This June, The Story Collider in St. Louis will present five stories about what home means to us. We'll have stories from scientists and non-scientists about how their experiences in the field and with family members have challenged their notions of what they thought home was supposed to be. Some will be heartbreaking; some are hilarious. They are all true, and all, in one way or another, are about science. The show will be presented by St. Louis Public Radio’s science reporter Eli Chen and local comedian Zack Stovall.
Our lineup includes:
Thursday, June 28th at 7 p.m.
The Ready Room
4195 Manchester Ave, St. Louis, MO 63110
Sponsored by Missouri University of Science and Technology.
at The Ready Room
More information will be announced.
Originally from Nigeria, Samuel Achilefu is the Michel M. Ter-Pogossian Professor of Radiology at Washington University School of Medicine. He also holds joint appointments as a Professor in Medicine, Biochemistry & Molecular Biophysics, and Biomedical Engineering and serves as the Chief of the Optical Radiology Laboratory (ORL), Director of the Molecular Imaging Center, Director of the Center for Multiple Myeloma Nanotherapy, and a co-leader of the Oncologic Imaging Program of the Siteman Cancer Center. His lab harnesses the power of light to develop methods for understanding, diagnosing and treating human diseases and is made up of biologists, chemists, engineers, medical scientists and physicists. He enjoys biking, playing tennis, and travelling. Samuel lives with his wife and they have two college-aged children.
Samoa Asigau is a biologist who has multiple degrees from the University of Papua New Guinea and the University of Missouri-St. Louis. Her doctoral research includes investigating the role of mosquitoes in transmitting avian malaria in Galapagos, Ecuador. Avian malaria affects the red blood cells of birds and has caused extinctions of native birds in Hawaii in the 1800s. Samoa plans to extend her doctoral research to her home country of Papua New Guinea.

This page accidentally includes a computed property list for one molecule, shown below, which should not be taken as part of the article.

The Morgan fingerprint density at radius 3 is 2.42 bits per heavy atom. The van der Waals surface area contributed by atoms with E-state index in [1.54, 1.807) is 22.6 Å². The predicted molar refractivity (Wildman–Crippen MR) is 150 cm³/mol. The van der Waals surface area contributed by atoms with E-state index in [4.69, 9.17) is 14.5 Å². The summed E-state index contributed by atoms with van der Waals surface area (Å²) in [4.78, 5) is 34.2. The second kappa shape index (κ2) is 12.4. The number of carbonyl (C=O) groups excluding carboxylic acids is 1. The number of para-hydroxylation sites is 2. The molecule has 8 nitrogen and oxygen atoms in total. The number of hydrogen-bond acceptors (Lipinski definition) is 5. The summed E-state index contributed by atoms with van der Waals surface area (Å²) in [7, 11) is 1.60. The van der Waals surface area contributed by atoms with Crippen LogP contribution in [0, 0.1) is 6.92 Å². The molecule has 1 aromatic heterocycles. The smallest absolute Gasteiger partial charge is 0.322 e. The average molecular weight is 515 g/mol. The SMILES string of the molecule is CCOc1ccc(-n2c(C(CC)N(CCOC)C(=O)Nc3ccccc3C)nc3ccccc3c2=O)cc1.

Jada Taline Foster is a Sexual Health and Healing Coach who holds a BA in Media and Communications and is currently pursuing a BS in Human Sexuality and Women's Studies. She was born into a family of healthcare practitioners—in fact, she would have been the fifth generation of nurses in her family had she not chosen an alternate route by certifying as a personal trainer and yoga instructor while earning her degrees. Jada now coaches women who have experienced sexual trauma of all forms. She works tirelessly to impart the message that no matter what is said about a woman’s physical form or how she chooses to use it, a woman’s body is her only true home, and innately worthy of self-appreciation. Through her work, Jada hopes to inspire women to reclaim their bodies and develop a sense of sexual agency.
Originally from Los Angeles, California, Sheyna Gifford is a resident alien in St. Louis, Missouri where she specializes in rehabilitation medicine. Since 1996, Shey’s career has spanned journalism, satellite engineering, neuroscience, astrophysics, medicine, science education and space science. She was a simulated astronaut on missions to Mars and a Mars-crossing asteroid and has spent 380 days in simulated space. You can find her blog at livefrommars.life and her 2017 TEDx talk by searching the phrase, “Space Needs You - Do You Need Space?”
Shula Neuman is the executive editor at St. Louis Public Radio. She also previously worked as a reporter for the Waterdown Daily Times, a reporter/evening newscaster at St. Louis Public Radio and as an editor for NPR in Washington, D.C. Shula has a master’s degree in journalism from Columbia University; an Executive M.B.A. from Washington University in St. Louis; and a bachelor’s from Reed College in Portland, OR. She claims she has no intention of going back to school again.